There is nothing more healing than the startling realization that a deeply imbedded emotional wound has always and forever been based in a lie. Here the wound was the fear that I am not/was not loved. The realization is that in every situation where I was treated in less than loving ways, where I felt rejected or unloved, it was not because I am not loved…..it is because those who were doing the “rejecting,” don’t love themselves. Here’s how it happened:
For the past several months, I’ve been working with a trauma specialist, hoping to alleviate the symptoms of depression, anxiety and panic attack, due, in part, to past traumas. The specific treatment protocol we have been using is Brainspotting. (Please check out the Brainspotting website to learn more. If you are in the Oshkosh area and are interested in exploring treatment for healing trauma, I have been working with Kristin Gage, and I recommend her highly!).
In this week’s Brainspotting session, what surfaced was a life-review of sorts. In this life review, I was shown every single situation in my life where I felt rejected, criticized, condemned, or falsely accused. The life-review began with Mrs. Plager, my kindergarten teacher taping my mouth shut and locking me in the closet for the simple reason that I was a happy, gregarious, creative, 5 year old. I was punished simply for being me. The life review then continued through every conflictual relationship – my third grade music teacher who pounded my head against my desk for humming the wrong notes, the “mean girls” of middle school and high school, every boy who wouldn’t love me, teachers who hated me, Fr. Doyle who gave me a “C” in high school religion class for challenging his contention that he got to go to heaven first simply by nature of his ordination, my college nemesis, the self-appointed inquisition, the priest who became the final straw and our local bishop. I saw every situation in my life where I felt rejected and unloved …. Quite frankly, for simply being me.
After the life-review, I was then shown a different viewpoint. I saw every single one of these “rejections” not from my own vantage point, but from the inner experience of those who were doing the “rejecting.” What I saw BLEW ME AWAY.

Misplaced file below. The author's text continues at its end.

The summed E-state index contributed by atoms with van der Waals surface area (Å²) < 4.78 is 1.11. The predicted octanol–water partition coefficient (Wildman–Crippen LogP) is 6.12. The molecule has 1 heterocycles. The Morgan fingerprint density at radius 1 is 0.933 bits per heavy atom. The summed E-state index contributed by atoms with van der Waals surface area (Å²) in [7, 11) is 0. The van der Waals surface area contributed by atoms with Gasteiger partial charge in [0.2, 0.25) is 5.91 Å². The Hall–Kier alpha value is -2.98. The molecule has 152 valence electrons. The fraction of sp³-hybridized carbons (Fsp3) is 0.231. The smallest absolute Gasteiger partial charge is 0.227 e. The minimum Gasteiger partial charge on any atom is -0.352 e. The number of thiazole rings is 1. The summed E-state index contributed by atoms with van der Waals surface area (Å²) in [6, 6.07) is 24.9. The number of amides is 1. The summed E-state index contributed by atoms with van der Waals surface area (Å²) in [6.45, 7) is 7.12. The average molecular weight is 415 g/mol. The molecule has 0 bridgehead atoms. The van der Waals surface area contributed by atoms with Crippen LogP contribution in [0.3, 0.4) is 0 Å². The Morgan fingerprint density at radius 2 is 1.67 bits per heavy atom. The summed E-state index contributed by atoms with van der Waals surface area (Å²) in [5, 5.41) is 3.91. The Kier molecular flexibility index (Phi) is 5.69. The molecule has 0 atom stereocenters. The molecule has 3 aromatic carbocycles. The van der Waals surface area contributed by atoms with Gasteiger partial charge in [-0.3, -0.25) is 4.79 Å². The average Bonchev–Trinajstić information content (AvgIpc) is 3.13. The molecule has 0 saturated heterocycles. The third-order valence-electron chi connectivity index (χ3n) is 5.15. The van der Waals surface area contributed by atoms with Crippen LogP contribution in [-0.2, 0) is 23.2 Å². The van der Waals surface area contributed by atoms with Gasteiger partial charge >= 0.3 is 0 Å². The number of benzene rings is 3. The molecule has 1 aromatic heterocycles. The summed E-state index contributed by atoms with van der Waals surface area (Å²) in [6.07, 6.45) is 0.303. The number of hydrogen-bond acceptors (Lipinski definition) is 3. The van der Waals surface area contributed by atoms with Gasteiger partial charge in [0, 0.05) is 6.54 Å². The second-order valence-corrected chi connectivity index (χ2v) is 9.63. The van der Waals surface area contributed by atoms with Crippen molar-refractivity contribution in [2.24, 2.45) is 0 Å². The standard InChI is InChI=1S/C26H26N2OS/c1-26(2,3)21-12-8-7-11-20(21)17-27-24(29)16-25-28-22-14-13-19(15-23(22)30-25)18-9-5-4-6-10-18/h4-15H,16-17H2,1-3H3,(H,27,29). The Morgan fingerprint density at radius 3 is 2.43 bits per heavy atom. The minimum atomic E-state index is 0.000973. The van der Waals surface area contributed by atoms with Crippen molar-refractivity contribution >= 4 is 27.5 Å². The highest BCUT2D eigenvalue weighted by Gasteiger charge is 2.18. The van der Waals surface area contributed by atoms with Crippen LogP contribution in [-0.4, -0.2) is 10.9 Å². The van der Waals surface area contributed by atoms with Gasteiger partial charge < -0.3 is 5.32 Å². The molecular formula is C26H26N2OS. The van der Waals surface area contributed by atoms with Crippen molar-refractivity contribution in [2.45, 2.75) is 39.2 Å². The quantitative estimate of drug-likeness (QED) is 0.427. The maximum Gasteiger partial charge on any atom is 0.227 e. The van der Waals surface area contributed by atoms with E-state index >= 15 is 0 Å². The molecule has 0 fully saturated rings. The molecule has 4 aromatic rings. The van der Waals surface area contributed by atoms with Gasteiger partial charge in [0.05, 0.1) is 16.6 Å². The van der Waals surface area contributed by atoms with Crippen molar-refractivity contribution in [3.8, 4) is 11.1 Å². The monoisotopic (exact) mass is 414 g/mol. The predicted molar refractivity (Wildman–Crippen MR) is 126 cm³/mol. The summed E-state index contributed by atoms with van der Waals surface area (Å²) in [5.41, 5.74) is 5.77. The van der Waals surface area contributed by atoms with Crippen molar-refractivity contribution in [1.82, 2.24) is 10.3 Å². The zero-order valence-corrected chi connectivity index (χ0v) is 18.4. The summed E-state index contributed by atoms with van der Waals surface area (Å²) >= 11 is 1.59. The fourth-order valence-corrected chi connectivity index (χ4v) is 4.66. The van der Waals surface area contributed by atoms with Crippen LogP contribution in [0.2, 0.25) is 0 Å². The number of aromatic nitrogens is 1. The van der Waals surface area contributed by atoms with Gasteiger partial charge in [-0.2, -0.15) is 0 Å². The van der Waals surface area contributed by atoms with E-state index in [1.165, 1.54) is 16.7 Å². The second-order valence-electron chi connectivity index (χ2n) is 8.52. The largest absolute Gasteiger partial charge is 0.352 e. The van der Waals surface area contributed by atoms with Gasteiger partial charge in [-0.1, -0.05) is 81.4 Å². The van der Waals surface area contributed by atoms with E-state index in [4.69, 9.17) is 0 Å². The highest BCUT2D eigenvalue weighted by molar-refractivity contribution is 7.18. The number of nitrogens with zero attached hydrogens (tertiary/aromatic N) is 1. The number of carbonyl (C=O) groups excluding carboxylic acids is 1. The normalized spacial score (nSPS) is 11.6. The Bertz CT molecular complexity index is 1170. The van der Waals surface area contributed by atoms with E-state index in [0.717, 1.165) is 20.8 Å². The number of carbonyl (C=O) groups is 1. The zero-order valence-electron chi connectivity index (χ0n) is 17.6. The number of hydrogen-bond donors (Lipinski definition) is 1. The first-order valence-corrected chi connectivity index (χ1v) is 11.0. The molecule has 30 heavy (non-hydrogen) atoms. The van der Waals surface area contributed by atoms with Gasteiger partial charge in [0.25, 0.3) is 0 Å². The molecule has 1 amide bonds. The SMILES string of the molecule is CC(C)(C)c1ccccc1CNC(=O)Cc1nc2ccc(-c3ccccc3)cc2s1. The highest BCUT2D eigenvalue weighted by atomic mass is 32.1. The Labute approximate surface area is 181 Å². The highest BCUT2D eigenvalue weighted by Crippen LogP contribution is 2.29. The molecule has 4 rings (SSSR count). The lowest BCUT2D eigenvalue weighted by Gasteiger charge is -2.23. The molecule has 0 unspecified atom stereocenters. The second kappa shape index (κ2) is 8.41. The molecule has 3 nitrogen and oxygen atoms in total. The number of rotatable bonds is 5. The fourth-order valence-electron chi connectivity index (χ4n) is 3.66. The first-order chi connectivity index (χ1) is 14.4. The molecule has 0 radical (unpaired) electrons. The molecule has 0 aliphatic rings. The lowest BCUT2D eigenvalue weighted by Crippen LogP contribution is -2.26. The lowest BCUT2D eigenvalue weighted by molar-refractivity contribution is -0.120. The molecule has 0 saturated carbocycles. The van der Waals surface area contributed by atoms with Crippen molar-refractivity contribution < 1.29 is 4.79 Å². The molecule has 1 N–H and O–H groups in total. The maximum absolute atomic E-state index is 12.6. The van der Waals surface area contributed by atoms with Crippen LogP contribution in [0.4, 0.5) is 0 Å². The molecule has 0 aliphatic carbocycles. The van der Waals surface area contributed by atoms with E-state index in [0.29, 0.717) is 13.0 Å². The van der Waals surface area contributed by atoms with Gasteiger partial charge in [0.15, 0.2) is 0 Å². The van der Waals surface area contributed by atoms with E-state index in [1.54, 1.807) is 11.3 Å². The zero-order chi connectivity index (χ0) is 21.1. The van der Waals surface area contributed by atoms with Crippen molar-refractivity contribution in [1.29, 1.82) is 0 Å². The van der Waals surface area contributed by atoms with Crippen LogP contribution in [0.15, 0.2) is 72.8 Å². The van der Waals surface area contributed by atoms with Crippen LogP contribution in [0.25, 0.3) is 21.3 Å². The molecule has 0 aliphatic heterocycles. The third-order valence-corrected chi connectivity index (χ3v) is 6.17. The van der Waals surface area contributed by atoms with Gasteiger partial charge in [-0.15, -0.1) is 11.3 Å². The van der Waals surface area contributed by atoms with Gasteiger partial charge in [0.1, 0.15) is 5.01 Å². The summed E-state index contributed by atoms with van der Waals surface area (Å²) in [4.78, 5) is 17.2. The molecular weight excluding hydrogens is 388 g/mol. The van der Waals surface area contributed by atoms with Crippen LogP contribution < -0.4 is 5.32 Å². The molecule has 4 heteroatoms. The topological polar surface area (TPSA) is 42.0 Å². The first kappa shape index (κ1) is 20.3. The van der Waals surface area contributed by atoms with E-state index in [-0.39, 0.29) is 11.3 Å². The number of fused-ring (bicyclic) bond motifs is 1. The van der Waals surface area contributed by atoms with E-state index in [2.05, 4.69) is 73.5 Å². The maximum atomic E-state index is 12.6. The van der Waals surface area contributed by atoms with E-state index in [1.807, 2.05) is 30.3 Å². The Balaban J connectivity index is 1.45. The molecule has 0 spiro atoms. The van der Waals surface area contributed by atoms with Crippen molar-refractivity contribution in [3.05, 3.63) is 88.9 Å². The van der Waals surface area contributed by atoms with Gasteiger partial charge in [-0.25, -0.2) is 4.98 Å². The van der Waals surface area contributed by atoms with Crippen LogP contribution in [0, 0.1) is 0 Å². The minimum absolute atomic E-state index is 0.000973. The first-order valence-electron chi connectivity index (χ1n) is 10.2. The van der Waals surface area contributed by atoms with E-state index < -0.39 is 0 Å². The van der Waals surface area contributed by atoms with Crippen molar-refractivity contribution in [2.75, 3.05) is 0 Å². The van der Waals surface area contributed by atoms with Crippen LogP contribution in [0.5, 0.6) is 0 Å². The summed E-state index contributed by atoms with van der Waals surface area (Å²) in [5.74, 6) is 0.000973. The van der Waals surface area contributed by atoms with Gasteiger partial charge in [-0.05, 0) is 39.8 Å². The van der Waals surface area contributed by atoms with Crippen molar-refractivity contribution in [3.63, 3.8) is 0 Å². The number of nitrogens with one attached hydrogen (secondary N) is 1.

It was not that they didn’t love me. It was that they didn’t love themselves.
Here is how it worked. Unless pushed to act otherwise, I have never, in my whole entire life, wanted to be anything but loving toward another. Yes, I have reacted in anger to feeling hurt or rejected. Yes, I did the normal sibling things of fighting, arguing, bickering, etc. Yes, I have been human and liked some people more than others. And there have been some people I have stayed away from because, quite frankly, they scare me. But in all of this….I still want to treat everyone with love.
What I have learned is that not everyone wants to be loved. Not everyone can stand in the light of love. When love comes toward them, it triggers their own unhealed wounds around love, specifically all the ways in which they do not feel loved within themselves. Once this wound is triggered, (and believe me, my own woundedness around love is triggered from time to time), we do one of two things:
- We recognize that our wound has been triggered and we do some self-care to help support the healing of that wound.
- We project that wound back onto the person who triggered it, making them the enemy.
The latter is what happened in each and every one of those cases where I felt unloved by a teacher, “friend,” stranger, etc. It is not that they did not love me, it was that my presence somehow triggered their own unhealed wounds around love and they either did not have the awareness, the courage or the tools to do something about it. So instead of treating their own wound, they turned it back on me, making me the enemy.
So again, it was never that they did not love me, it was that they did not love themselves. How freeing and empowering is that?